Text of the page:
Start the New Year with a Mid-Year Evaluation

Take a deep breath. This may be the last time you have to do this until May because we all know that once school starts back after break, the pace only accelerates until graduation. The new year is the perfect time for personal reflection and goal setting and the new year offers teachers a late Christmas gift – a chance to make mid-year classroom adjustments. This only happens with intentionality and reflection.

The last thing my students did before break was assess their progress in the class. I simply asked them to record any areas of growth as well as struggles. Many students shared that their writing skills and reading comprehension had improved and were pleased with their progress. Others shared that this was their first AP class and felt a sense of accomplishment by keeping up with the pace and intensity of the class. Students commented that they wanted to grow as writers by finding their voice or improve in multiple choice. I will return each student notecard on the first day back with a couple of quick thoughts and encouragement for students. I have a good feel for where students are, but this activity helps me know where students think they are. If you’ve not gotten feedback from your students at the midpoint yet, make time to do this now.

In addition to student feedback, I will assess and make adjustments in the following areas. You may want to focus on different areas, but I will share mine as examples.


Most students have a good understanding of what is required of an essay by this point in the year even if they are not able to execute it each time. My direction for the next semester is to continue to keep the focus on students writing using strong and frequent textual evidence along with insightful analysis. An added emphasis in January and February will be placed on helping students develop their voice and personal style. Students will write frequently, study anchor essays to improve their craft, and continue to develop and assess personal writing goals based on their writing portfolio.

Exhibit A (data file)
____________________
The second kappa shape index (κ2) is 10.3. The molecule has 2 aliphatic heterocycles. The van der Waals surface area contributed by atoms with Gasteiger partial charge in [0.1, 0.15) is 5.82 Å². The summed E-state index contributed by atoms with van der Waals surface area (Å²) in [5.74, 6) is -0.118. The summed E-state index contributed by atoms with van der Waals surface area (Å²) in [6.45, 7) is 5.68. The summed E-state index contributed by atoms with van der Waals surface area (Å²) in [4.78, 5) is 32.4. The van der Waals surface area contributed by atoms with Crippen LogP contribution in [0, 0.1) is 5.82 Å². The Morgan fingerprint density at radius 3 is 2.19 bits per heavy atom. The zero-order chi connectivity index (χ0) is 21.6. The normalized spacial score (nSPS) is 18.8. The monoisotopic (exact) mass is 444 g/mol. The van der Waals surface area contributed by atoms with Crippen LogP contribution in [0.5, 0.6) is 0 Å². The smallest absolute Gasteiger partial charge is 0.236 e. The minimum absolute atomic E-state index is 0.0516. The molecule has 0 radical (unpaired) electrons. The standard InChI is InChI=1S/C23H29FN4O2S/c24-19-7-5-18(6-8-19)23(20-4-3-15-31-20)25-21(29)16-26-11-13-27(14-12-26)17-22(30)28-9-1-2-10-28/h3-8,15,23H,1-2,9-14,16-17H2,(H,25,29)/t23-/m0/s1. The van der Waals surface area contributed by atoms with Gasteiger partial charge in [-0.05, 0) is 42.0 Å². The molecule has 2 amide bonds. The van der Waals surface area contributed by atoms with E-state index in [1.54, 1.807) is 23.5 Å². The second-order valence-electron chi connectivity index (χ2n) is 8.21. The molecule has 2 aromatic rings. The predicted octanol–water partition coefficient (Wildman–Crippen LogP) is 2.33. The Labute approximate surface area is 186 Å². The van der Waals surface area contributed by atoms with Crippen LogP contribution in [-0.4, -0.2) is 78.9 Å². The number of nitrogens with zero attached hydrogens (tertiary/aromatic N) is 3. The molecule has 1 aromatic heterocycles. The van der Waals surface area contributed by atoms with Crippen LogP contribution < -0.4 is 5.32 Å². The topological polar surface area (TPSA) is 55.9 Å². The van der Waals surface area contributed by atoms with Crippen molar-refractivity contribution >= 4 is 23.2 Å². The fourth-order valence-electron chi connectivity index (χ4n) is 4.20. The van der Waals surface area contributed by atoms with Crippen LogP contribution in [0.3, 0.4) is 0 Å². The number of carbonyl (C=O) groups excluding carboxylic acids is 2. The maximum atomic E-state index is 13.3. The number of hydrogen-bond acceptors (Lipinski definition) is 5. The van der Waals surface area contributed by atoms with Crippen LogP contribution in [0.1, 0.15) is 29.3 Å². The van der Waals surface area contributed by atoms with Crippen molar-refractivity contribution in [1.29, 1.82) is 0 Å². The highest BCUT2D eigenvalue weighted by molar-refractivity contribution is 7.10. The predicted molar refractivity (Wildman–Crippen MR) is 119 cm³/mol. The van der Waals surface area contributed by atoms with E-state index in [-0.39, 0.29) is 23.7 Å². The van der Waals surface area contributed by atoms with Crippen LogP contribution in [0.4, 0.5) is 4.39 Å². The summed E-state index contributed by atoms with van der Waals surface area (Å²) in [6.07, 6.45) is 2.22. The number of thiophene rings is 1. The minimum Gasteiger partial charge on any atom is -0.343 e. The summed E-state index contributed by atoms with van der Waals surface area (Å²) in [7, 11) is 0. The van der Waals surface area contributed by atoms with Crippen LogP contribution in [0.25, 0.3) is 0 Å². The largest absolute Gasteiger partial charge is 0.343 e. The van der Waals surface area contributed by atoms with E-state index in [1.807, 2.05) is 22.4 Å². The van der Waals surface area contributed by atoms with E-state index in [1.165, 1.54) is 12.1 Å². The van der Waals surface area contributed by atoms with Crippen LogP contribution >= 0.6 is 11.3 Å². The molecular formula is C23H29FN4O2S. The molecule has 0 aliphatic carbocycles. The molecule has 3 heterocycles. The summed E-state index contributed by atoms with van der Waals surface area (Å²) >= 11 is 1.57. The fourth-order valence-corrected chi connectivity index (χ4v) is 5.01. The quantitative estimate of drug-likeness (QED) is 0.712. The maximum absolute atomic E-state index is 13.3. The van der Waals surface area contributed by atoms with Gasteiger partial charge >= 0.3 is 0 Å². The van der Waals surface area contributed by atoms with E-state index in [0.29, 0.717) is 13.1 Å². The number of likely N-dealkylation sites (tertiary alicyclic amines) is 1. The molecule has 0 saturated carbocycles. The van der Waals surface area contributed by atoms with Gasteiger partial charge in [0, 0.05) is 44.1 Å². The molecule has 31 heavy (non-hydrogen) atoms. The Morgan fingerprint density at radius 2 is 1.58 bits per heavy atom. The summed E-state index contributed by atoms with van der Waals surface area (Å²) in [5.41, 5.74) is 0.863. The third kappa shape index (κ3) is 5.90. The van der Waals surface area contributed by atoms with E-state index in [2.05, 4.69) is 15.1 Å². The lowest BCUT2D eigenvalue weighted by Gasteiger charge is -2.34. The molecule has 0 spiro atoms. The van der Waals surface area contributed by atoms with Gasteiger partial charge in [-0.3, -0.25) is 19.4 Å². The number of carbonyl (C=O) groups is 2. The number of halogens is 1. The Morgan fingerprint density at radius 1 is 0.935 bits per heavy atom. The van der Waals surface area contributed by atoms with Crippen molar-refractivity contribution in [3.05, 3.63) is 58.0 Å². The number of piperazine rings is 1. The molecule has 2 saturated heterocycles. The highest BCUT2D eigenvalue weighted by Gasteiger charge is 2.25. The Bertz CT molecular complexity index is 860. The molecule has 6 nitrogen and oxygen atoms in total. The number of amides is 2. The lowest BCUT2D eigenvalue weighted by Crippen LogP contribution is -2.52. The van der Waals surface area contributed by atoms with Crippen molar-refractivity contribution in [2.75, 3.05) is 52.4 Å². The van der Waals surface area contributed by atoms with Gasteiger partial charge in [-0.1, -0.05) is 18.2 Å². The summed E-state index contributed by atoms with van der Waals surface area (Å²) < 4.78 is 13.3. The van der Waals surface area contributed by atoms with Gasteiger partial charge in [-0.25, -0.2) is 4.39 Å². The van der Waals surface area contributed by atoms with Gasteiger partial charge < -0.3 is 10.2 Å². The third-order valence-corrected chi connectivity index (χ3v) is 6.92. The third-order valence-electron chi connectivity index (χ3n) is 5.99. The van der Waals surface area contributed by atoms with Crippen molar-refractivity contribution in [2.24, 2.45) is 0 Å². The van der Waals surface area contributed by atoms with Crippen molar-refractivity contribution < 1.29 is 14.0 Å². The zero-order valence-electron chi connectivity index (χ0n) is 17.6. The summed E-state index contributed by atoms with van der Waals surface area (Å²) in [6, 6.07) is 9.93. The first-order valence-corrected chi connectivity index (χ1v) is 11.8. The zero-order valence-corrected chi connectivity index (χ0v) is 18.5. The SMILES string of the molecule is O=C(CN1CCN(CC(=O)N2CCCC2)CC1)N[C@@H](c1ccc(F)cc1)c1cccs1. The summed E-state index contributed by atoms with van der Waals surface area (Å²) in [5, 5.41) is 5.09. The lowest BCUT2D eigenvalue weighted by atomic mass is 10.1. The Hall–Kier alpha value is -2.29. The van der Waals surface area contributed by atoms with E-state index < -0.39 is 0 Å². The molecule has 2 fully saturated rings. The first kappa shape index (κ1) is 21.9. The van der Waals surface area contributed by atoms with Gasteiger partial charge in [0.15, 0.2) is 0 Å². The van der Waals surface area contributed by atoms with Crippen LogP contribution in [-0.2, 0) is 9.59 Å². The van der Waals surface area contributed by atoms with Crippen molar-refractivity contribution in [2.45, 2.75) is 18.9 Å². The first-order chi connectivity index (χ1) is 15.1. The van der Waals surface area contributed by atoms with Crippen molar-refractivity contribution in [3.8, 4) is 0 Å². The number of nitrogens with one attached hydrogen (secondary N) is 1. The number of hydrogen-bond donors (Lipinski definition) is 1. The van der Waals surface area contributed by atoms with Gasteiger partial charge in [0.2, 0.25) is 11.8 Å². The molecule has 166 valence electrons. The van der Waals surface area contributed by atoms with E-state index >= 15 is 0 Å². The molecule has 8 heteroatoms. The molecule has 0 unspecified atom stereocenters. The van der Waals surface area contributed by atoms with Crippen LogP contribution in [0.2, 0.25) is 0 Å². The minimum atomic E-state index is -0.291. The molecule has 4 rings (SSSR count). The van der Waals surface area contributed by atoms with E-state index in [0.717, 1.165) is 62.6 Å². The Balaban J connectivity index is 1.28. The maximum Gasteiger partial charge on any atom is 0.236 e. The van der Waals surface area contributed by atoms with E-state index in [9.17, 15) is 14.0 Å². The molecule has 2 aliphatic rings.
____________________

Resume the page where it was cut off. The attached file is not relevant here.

Students gave an overwhelming thumbs up to the novels read in class the first semester; the second semester will cause them to dig deeper into more difficult works using the skills learned the first semester. Students have a good understanding of the modern, Romantic, gothic, and dystopian novel; I plan to cover Shakespeare, satire, comedy, and tragedy this semester. The goal is for students to be able to explain different genres and characteristics of different time periods and movements. Students will continue to refine close reading strategies. 


In my mid-year survey, one student commented that she has never been in a class that has such a sense of community. I loved hearing this because this is something I value and believe makes a difference between good and great school experiences. My goal for the spring is for students to rely on each other for academic gains. Students will have more opportunity to peer edit and question each other. My challenge is to help the students who are not as confident in their skills to realize they have things to share that the class needs and offer them a platform to do so. We will continue to celebrate and encourage one another.

Test Prep

I say this weekly: “AP Lit is not about the test and AP Lit is all about the test.” The things that I love about the AP Lit exam are it gives students a goal, helps them refine their focus and efforts, and is a fair assessment of skills built throughout the year. I unapologetically spend time prepping students for the exam believing the skills learned through our test prep will benefit students in life. We will begin multiple choice work and start whittling away at the time limit for essays. I love sending students into the exam prepared, confident, and proud of the work they have done.

So what about your class? Where do you need to adjust? What is going well? What needs more attention? Begin the new year with reflection and adjustments.